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It wasn't me!

It particularly irritates me when people make strident claims and then, when the claims are found to be untrue, someone says "Oh well, maybe a few people said that, but not any of us level-headed chaps." In other words, they get the mileage from the absurd claim, but when the claim is caught out, it is downplayed and disowned.

Which brings me to this 2006 article (index.php/ archives/ 2006/ 03/ bush-on-the-debate) from realclimate dot org, the website that proclaims itself "climate science from climate scientists." The site seems to be funded out of the taxes of those of you in America, so it must be reliable (wink wink):

"...warming yes, but is it caused by humans? This position is equally out of step with science, where the debate over this question has also now been settled."

I am not sure who wrote this article, it was signed by "group", so it seems to be a collective statement from all the climate "scientists" on the site. Note carefully: anthropogenic global warming has been settled.

But now comes Climategate, and the man at the centre of the allegations of trickery, Prof. Phil Jones, in full defence mode, admits the science has not been settled:

Question - When scientists say "the debate on climate change is over", what exactly do they mean - and what don't they mean?

Answer - It would be supposition on my behalf to know whether all scientists who say the debate is over are saying that for the same reason. I don't believe the vast majority of climate scientists think this. This is not my view. There is still much that needs to be undertaken to reduce uncertainties, not just for the future, but for the instrumental (and especially the palaeoclimatic) past as well.

Apparently the vast majority of Jones' colleagues on realclimate think so. But Jones, I don't recall any mainstream climate scientist pointing this out when it would have done some good, when the whole world was proclaiming "The science is settled", when this was the central "fact" in the public consciousness, and they were trying to pass cap and trade bills and so on, using this claim as the assurance that it was the right thing to do. Why did no one with the ear of the movers and shakers alert them? Tell us why we were allowed to continue down that path, wrongly believing the science was settled, with no significant (or any?) effort to correct matters by the vast majority (according to you) of climate scientists who knew this claim was false? Lives were and are at stake: biofuels have put food prices beyond the reach of many; failure to build electricity plants will put power and computers and lights beyond the budget of a great many poor people. These are the real life-and-death consequences of the whole world holding a false belief. It isn't a matter to be dismissed lightly. I think we are entitled to a better answer than you have given us so far.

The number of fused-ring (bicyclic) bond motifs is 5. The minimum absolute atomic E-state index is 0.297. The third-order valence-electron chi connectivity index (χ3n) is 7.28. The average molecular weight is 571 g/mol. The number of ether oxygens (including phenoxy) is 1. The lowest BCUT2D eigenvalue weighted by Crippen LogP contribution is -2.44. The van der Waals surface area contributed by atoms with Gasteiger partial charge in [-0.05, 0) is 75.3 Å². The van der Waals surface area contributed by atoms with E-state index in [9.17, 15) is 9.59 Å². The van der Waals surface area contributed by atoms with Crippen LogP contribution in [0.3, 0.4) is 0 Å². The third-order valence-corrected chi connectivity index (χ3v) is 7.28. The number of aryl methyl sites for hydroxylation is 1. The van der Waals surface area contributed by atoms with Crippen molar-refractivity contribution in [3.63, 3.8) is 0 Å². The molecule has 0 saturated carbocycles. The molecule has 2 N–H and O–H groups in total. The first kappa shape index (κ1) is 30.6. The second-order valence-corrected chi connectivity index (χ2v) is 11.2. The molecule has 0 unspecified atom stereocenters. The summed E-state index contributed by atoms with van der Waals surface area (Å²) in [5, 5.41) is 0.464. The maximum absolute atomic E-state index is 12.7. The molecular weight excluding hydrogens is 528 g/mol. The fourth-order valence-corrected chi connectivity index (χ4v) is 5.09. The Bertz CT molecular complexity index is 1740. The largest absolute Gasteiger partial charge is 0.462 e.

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Re: It wasn't me!

William M. Connolley also tried to claim that only skeptics had ever used the 'science is settled' argument, that it was a strawman they created and there was no evidence any AGW proponent had made this claim. He wrote a Wikipedia article on it- which seems to have been removed, and Andy Revkin of the NYT claimed that Connolley made a convincing argument.Links here. This is pretty funny, because Gavin Schmidt also claims "The phrase 'the science is settled' is associated almost 100% with contrarian comments on climate and is usually a paraphrase of what ’some scientists’ are supposed to have said."

Re: It wasn't me!

Thanks for that link. I don't know how someone imagines they have proved a nonexistence proposition (except, of course, for things like logical contradictions). Yes, one could make it plausible by showing how to do a comprehensive search and finding nothing, but if one doesn't even do the search, as the link you give shows they didn't, it has to be dodgy. And, of course, a single find proves the claim wrong. I find it humorous that you and I found different instances of the 'nonexistent' claim - it can't be so uncommon after all.

Re: It wasn't me!

It is humorous, and the most delightful irony of all- to me, anyway- is that the example you found is on the same website where Gavin insists it's a nonexistent claim.